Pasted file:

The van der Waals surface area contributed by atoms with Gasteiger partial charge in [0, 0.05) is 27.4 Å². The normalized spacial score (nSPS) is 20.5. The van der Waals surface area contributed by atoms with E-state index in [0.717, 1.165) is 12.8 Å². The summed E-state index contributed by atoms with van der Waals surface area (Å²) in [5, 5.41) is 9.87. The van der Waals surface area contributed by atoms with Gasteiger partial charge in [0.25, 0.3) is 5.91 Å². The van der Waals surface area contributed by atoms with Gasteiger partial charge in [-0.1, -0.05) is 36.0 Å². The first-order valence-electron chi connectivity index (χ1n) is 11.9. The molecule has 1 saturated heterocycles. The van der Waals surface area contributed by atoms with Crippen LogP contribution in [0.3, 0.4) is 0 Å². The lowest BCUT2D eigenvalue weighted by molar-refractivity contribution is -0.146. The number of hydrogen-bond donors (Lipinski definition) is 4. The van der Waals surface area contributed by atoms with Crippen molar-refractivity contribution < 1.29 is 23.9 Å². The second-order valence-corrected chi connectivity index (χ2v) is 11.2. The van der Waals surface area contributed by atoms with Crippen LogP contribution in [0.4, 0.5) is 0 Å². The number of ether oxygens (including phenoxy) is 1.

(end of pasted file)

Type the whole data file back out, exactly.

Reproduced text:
The van der Waals surface area contributed by atoms with Gasteiger partial charge in [0, 0.05) is 27.4 Å². The normalized spacial score (nSPS) is 20.5. The van der Waals surface area contributed by atoms with E-state index in [0.717, 1.165) is 12.8 Å². The summed E-state index contributed by atoms with van der Waals surface area (Å²) in [5, 5.41) is 9.87. The van der Waals surface area contributed by atoms with Gasteiger partial charge in [0.25, 0.3) is 5.91 Å². The van der Waals surface area contributed by atoms with Gasteiger partial charge in [-0.1, -0.05) is 36.0 Å². The first-order valence-electron chi connectivity index (χ1n) is 11.9. The molecule has 1 saturated heterocycles. The van der Waals surface area contributed by atoms with Crippen LogP contribution in [0.3, 0.4) is 0 Å². The lowest BCUT2D eigenvalue weighted by molar-refractivity contribution is -0.146. The number of hydrogen-bond donors (Lipinski definition) is 4. The van der Waals surface area contributed by atoms with Crippen molar-refractivity contribution < 1.29 is 23.9 Å². The second-order valence-corrected chi connectivity index (χ2v) is 11.2. The van der Waals surface area contributed by atoms with Crippen LogP contribution in [0.4, 0.5) is 0 Å². The number of ether oxygens (including phenoxy) is 1.